I had started to write some thoughts on the shooting in Charleston, but then I started to question my own ability adequately write about that particular horror. Instead, I started following my brain down a different path. I think one of the best pieces I've seen on the shooting thus far (and admittedly it's early, as it only happened yesterday) has been this:
I follow a number of activists on twitter. They represent a range of issues: gender equality, race isues, marriage equality, even nerd rage. This conglomeration has evolved from discovering and following voices from various different movements and experiences over the last year or so, from Gamergate to Ferguson. I agree with a number of things that they say, and I don't agree with other things that they say. Mostly, I just use the opportunity to follow them on Twitter as a chance to hear what they might have to say. By the way, Twitter is a terrible medium for an in depth conversation, but it's a great place to see people's first reactions to issues as they arise.
At this point, I would consider myself an ally: I support marriage equality. I support wage equality. I believe that all humans deserve basic respect and decency. I acknowledge that there is a system in place in this country that has kept certain people in power for far too long based on their heritage and not their merit. I understand that poverty doesn't affect only people of color, but it affects them more profoundly. I get it that by being a straight, white woman many of the opportunities I've had in my life have come to me because I am straight and white. They've also been as a result of the relationships my parents have spent their lives creating and cultivating, also afforded to them to some degree because of their own backgrounds.
It took me a long time to realize these things. I watched my parents work very very hard for everything they gained. It took me nearly a lifetime to finally understand that for a person of color to start from the same place my father did and reach the same successes, the work would be harder and the obstacles to success would be bigger. This isn't just because of overt racism, but also because of systematic and internalized racist societal structure. Understanding that simple basic reality does not mitigate or somehow detract from my father's hard work (and he worked harder than anyone I know). It doesn't mean that my father didn't deserve his successes, neither does it mean that those successes were somehow simply handed to him. He certainly earned them. It also doesn't mean that people in poverty can't work exceptionally hard and be successful. I'm not saying that. I'm saying that the idea that hard work and grit is all it takes is a short sighted and overly simplistic view of the current reality of opportunity in this country.
I've said some pretty inflammatory things in my younger days, some pretty racist things. I'm not proud of those things. I grew up in a pretty homogeneous population in Montana: there were not very many people of color. For that matter, there weren't a lot of people who weren't Christian (at least outwardly). I just didn't see it every day, so it was easy for me to form opinions from a distance. It was easy for me to read the newspaper and say "why do they act like that? Don't they get it?"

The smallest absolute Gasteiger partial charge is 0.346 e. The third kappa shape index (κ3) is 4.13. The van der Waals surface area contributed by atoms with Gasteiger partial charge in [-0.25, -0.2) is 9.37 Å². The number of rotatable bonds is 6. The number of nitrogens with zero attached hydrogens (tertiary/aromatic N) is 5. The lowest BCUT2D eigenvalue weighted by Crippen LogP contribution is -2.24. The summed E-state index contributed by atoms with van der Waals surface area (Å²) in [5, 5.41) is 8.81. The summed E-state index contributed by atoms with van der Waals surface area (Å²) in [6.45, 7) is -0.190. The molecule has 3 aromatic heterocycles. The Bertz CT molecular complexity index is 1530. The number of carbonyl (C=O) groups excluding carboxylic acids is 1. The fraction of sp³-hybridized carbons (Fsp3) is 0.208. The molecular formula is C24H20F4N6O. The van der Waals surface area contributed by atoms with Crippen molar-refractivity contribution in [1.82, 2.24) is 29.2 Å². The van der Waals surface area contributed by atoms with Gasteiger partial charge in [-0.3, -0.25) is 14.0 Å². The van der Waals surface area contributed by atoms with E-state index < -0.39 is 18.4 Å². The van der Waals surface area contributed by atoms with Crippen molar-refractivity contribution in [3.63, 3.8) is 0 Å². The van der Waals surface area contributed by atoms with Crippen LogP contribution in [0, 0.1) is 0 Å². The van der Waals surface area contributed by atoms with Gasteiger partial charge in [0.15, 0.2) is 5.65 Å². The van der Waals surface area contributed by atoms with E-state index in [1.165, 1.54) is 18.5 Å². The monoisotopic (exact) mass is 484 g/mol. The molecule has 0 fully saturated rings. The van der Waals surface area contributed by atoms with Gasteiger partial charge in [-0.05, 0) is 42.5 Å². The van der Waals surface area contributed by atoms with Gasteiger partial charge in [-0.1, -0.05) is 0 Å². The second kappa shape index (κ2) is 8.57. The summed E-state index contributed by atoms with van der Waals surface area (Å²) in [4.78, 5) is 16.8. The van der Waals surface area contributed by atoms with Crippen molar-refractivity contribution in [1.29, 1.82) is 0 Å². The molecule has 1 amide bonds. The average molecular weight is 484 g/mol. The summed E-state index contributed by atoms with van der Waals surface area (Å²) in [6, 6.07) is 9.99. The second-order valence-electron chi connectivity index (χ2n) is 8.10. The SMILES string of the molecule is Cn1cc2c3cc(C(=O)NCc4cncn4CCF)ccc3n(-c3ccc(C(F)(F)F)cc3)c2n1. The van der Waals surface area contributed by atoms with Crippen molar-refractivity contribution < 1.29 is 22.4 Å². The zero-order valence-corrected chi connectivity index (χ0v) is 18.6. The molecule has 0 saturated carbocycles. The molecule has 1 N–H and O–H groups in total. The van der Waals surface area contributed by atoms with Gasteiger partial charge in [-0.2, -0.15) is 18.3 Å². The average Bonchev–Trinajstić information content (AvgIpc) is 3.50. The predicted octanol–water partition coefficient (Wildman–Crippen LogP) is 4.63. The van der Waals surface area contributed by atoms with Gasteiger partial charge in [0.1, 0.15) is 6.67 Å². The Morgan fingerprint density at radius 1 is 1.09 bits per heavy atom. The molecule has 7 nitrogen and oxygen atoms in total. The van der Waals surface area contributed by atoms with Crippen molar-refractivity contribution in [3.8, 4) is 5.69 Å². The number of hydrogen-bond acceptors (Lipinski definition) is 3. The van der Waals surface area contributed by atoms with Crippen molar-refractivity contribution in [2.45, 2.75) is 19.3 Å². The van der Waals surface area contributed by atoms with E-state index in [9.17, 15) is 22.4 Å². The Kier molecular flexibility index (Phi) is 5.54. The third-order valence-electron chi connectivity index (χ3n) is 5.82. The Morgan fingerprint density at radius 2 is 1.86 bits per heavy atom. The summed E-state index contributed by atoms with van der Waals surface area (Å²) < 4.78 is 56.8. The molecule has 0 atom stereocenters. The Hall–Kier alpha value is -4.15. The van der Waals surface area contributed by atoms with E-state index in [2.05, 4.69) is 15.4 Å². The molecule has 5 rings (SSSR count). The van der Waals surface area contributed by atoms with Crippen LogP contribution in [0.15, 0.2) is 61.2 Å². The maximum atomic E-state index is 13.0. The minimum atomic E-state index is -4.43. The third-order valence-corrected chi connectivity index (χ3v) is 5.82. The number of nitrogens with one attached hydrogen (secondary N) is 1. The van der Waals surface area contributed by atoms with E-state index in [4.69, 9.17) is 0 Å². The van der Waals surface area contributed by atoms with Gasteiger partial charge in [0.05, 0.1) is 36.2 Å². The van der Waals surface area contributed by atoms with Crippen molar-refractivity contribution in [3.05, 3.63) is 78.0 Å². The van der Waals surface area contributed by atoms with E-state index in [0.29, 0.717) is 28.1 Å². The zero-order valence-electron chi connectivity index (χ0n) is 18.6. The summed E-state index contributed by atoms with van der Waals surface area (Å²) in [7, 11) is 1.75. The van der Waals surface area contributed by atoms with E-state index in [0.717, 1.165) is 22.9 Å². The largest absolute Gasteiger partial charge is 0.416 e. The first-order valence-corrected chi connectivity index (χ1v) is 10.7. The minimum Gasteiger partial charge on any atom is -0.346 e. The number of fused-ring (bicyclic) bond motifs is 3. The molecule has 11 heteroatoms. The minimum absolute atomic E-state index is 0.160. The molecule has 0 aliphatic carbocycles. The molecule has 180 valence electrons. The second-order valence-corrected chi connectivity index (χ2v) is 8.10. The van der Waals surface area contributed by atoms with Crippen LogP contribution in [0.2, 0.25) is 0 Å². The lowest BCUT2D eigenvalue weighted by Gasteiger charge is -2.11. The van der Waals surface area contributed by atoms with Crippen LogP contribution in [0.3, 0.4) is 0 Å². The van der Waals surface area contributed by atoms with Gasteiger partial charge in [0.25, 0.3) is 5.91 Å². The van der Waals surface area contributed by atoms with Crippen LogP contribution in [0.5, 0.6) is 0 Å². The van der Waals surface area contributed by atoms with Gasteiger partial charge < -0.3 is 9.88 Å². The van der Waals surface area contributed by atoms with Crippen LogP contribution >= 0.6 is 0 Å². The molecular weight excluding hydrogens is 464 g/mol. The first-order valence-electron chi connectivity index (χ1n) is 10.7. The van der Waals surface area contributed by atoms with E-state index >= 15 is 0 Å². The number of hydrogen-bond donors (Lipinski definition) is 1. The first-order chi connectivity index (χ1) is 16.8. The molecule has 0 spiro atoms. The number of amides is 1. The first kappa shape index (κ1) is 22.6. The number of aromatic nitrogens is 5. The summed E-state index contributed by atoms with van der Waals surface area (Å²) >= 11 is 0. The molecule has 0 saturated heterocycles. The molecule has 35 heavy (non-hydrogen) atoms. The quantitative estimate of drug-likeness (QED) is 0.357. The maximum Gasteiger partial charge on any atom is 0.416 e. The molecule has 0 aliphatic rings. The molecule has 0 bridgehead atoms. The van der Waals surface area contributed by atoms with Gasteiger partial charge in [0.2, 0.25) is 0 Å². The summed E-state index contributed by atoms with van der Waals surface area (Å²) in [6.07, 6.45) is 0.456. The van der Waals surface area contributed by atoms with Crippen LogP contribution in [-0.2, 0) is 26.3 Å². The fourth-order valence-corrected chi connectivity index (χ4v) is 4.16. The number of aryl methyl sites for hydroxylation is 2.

The one who didn't get it was me. I didn't see how there wasn't, and isn't, really an equal playing field.
Once it started to dawn on me that not all opportunity is created equal, I became a firebrand: preaching to everyone about equality, why they were racist or sexist or homophobic. I was more than willing to self-righteously label people, I was happily willing to publicly shame someone for being a bigot. But the problem was, and it still is, I'll admit, that I was taking on someone else's fight and fighting it for them in a way that left them out of it. "Don't worry, friends, I got this. I'll save you."
Not only was I alienating people by calling them bigots, I was also, in a way, silencing the very voices that I was trying to defend.
Don't get me wrong, I still know plenty of bigots. But not all racist speech comes from bigots or racists. I certainly never thought of myself as either of those things.
I won't lie, it's hard to be a white, straight ally. Not because I get grief from others who disagree with me. Like most people, I tend to group and be friends with people who are similar to me and who have similar ideology to mine. It's human nature. It's hard because, well, I'm used to being heard. I'm used to my words having meaning simply because I'm saying them. And once I start speaking over the people I'm trying to help, I have the effect of silencing those voices, even if my message is well intended.The point of being an ally isn't to be heard, it's to help others be heard. It's not to be the voice of the voiceless, because these aren't voiceless people. They have their own voices. They have their own words. We've just ignored and suppressed it.
A side note on being heard. As a woman, I have found myself silenced by men who talk over or around me. I've experienced and witnessed plenty of workplace and every day sexism, whether overt or internalized. You would think that having had that experience, I would have recognized it when I was doing it myself, but I didn't. That, as much as anything, I think is the nature of that internalized, subconscious system of inequality.
I have to work hard daily to stop myself from taking over for those voices. It's not that I don't get to have my own opinions and ideas about the news of the day, I certainly do. But I don't get to speak for the people I feel compelled to be an advocate or an ally for. All I can do is try to take what they are saying and amplify it without changing it or putting my own spin on it, and to help create a space where they can be heard, and to listen.